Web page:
Exploring Student and Teacher’s Perception of E-textbooks in a Primary School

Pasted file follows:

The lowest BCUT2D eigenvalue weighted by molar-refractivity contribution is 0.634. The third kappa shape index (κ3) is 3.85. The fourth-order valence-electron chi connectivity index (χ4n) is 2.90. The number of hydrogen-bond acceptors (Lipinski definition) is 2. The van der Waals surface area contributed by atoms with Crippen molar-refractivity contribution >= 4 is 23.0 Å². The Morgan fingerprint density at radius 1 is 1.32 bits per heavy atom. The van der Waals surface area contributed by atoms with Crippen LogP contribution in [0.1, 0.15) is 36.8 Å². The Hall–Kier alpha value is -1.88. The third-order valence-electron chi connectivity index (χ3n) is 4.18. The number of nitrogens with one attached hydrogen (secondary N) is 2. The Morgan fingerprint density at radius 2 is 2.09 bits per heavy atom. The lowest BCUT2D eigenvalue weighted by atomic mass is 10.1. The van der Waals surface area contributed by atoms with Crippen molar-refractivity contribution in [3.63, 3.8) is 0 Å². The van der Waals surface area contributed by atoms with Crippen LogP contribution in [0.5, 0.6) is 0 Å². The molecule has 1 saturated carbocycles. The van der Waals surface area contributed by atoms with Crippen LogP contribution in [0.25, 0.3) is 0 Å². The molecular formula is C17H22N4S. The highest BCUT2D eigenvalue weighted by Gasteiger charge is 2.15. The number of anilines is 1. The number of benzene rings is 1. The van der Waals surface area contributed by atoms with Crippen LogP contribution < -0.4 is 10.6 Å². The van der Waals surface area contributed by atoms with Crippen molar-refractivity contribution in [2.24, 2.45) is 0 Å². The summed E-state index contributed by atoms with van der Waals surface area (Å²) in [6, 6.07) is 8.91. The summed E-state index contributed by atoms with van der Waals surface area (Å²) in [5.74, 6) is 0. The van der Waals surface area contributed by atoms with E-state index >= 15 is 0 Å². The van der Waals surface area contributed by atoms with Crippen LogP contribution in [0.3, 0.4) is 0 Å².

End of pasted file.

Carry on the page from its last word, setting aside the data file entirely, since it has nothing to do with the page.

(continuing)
The potential of technology in digital society offers multiple possibilities for learning. E-books constitute one of the technologies to which great attention has to be paid. This article presents a case study on the perceptions held by a teacher and his students on the use of E-textbooks in a primary education classroom. It examines students’ meaningmaking practices and the perceptions that teachers and students have towards their engagement in learning activities in this context. In the analysis of the data generated, the classroom is considered a multimodal learning space, where virtual, physical and cognitive environments overlap, allowing students to negotiate meaning across multiple contexts and reflect upon it. Results show that e-textbook users’ perceptions greatly depend on the institutional culture in which they are embedded. While the adoption of E-textbooks does not necessarily mean a transition from traditional textbooks to E-textbooks, students and teachers may develop a more demanding range of criteria which must be met by e-textbook providers. By doing this, e-books become a real alternative to free internet resources. Although E-textbooks favor a communicatively active style of learning, there are still real challenges to be overcome by publishers so that E-textbooks do not become the next forgotten fad.
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